The prospect of a group once supported by the U.S. now sitting down with ISIS raises fundamental questions about U.S. strategy in Syria. Why support Syrians who have a very different, clearly stated goal and who will act as they see fit to achieve it? What assurance does the administration have that fighters it trains and arms in Syria won't ally with ISIS if it seems like the most effective anti-Assad force?
The White House argues that its ability to spotlight and support reliable rebel groups has been heightened by improved and expanded intelligence. In an interview with The Huffington Post before news of the pact broke, deputy national security adviser Ben Rhodes expressed confidence in U.S. allies in the region.
"We have been working with the Syrian opposition now for a couple of years, providing them assistance, non-lethal at first but then we [now] provide them with some military assistance, so we know them better today than we did a year, two years ago," Rhodes said. "There are people who have been vetted who we have relationships with, who we deliver assistance to, so we're not starting from scratch."
Many of those groups, the administration acknowledges, have not passed a vetting process, which explains the delay in expanding assistance. But the news that the Syrian Revolutionary Front, a major player in the moderate coalition, has now chosen to stop fighting ISIS may inspire other groups, either already vetted or still waiting for aid, to determine that a deal with the extremist group is worthwhile. Given reports that Assad avoided fighting ISIS in order to crush the moderate rebels -- his calculus being that the West would eventually combat the extremists, as it is now doing -- potential U.S. partners may decide that instead of being prey to both extremists and the government, they should settle one battle.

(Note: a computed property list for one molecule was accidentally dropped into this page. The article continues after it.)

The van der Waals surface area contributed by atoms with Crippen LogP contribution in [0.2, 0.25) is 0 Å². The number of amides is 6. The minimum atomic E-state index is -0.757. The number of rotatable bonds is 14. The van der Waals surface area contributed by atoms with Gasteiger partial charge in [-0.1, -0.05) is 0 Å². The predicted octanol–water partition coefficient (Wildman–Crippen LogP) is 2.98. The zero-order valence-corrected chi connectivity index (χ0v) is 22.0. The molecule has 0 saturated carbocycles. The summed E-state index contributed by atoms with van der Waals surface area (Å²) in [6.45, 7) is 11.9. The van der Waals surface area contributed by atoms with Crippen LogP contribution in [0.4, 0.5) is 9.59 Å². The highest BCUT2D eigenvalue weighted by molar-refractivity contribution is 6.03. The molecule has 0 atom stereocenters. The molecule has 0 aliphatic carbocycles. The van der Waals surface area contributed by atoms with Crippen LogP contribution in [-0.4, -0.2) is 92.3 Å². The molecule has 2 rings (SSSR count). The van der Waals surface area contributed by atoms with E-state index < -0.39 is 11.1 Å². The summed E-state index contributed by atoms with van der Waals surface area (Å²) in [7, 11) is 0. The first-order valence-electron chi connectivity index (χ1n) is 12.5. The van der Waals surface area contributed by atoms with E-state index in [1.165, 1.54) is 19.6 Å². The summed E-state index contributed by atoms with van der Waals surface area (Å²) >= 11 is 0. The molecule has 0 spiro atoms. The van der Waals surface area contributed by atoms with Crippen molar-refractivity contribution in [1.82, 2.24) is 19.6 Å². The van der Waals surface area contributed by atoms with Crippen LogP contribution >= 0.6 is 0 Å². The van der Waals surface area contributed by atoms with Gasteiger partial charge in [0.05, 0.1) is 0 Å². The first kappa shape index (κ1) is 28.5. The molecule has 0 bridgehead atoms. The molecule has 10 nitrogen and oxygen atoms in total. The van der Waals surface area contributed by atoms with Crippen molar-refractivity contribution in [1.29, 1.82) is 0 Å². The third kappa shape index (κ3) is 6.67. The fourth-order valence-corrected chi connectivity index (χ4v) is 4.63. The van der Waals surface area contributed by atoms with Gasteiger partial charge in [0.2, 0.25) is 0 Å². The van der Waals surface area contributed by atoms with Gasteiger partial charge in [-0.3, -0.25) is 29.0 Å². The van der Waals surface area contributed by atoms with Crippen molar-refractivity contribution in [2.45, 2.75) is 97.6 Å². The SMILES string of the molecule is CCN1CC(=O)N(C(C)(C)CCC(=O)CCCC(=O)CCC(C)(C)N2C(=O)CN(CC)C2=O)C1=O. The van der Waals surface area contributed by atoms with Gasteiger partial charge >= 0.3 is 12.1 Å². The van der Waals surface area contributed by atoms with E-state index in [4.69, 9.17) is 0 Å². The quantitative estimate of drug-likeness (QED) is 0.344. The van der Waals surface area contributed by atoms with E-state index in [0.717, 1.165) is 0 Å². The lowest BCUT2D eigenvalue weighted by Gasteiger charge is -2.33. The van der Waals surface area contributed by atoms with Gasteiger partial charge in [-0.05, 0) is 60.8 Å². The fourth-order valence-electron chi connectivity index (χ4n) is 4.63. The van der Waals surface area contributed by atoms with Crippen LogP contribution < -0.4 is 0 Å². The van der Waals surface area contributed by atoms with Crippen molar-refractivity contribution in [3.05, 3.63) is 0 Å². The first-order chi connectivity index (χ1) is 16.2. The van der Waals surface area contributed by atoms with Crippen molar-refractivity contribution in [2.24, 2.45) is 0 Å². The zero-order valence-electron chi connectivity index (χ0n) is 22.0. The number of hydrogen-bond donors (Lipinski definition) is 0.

"These guys are all starved for arms," Landis said. "They don’t want to go get themselves killed by fighting ISIS until they figure out where Obama is."
That turns a conflict that the White House hopes is three-sided -- with radical Sunnis, moderate Sunnis and Assad all battling each other -- into a sectarian, two-sided war of Sunnis against Assad. Reports already suggest that Syrians who entered the civil war opposing Assad are now turning to ISIS as their best bet for a different kind of government.
Rhodes warned that a wrong move by the U.S. may lead to that precise perception and reality.
"If we were to try to run a play with Assad, we would ensure that they" -- all Sunni rebel groups -- "were turned against us, and in fact we would be taking sides in a sectarian war against one side. We need a Sunni partner in these countries," he said. "That's why we need this inclusive government [in Iraq] and that's why we need a Sunni opposition partner in Syria."
This news suggests that partners will be hard to find. Lister said the pact is a product of failed U.S.-led Western policy in Syria.
"This underlines serious frustration w. lack of US-backing to [Free Syrian Army] opposition in fight vs Assad," he tweeted.
If true, Landis said, the news of a ceasefire proves Washington does not know who it can support or trust within the fractured country.
"We don't know who the moderates are," Landis said. Describing a recent interview in which a Free Syrian Army commander told an Arab outlet that the U.S. wanted to make Syrian rebels "slaves," he added, "These guys are supposed to be our buddies?"
UPDATE: September 14 -- The Hill reported Sunday that, according to a Syrian National Coalition official, no U.S.-vetted Syrian opposition groups have entered a ceasefire agreement with the Islamic State. However, the official said he could not speak on behalf opposition groups that have not been vetted by U.S. officials.